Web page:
Coffee cherry tea
Coffee cherry tea is a herbal tea made from the dried skins of the coffee fruit. Often it is more than the skins that are used, and include the dried berries (or "cherries") of the coffee plant that remain after the coffee beans have been collected from within. It is also known as cascara, from the Spanish cáscara, meaning "husk". It is different from cáscara sagrada tea, a powerful plant-based laxative derived from Rhamnus purshiana, which is native to the Pacific Northwest.
Coffee cherry tea is a common drink in some coffee-growing nations, notably Bolivia, and, as the variant qishr, in Yemen. Outside of these traditional uses, the coffee fruit is usually considered a wasted byproduct of the coffee production process. However, increasing demand for cáscara from large U.S.-based coffee chains has, in some cases, led to the dried husks fetching higher prices than the coffee beans.
It is commonly consumed in Bolivia, where it is referred to as sultana, and is made of sun-dried and lightly toasted coffee cherries. It may also be mixed with sticks of cinnamon. It is also called "the poor man's coffee", and "the coffee of the Army". It is believed that cáscara tea was consumed in Yemen even before the form of coffee we know today.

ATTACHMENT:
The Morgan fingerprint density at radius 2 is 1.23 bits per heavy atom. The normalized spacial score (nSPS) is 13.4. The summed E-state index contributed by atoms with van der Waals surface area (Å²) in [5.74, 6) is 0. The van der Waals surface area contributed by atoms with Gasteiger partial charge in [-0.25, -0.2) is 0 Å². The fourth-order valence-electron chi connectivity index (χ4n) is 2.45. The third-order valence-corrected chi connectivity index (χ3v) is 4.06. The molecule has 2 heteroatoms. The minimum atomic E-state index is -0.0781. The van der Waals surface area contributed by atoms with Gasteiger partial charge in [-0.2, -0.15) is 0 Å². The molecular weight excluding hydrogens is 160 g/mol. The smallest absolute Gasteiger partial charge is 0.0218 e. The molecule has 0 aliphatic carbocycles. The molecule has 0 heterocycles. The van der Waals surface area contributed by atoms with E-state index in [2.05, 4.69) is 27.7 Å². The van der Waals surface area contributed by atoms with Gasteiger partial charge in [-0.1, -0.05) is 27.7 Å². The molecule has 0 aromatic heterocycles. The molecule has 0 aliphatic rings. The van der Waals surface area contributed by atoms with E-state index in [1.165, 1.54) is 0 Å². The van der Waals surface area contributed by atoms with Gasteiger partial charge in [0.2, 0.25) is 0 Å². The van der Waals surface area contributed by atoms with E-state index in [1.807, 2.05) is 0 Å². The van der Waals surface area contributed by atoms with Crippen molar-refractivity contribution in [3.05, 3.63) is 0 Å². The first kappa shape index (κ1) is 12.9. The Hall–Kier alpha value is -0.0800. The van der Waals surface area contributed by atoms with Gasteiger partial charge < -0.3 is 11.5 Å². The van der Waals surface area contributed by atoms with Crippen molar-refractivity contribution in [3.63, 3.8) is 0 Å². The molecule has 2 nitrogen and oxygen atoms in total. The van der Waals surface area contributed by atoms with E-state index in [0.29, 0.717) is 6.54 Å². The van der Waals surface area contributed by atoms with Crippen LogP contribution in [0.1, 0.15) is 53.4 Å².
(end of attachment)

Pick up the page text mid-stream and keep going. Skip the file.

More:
Coffee cherries contain caffeine, as does the tea, though while the tea is popularly understood to have a high level of caffeine, it actually only has about a quarter the caffeine levels of coffee. Cascara is known to be high in antioxidants. The taste of coffee cherry tea is different from coffee, and has been described as somewhat sweet and cherry flavored, surprisingly pleasant.
Brewing guidelines are not standardized, but 20 grams per liter of water, or approximately 5 grams per cup (8 oz, 240 ml) is suggested. When the coffee cherry tea is ground and classified to loose tea industry standard size, one teaspoon per 6 ounces of water, steeped for 5 minutes are the standard brewing instructions.
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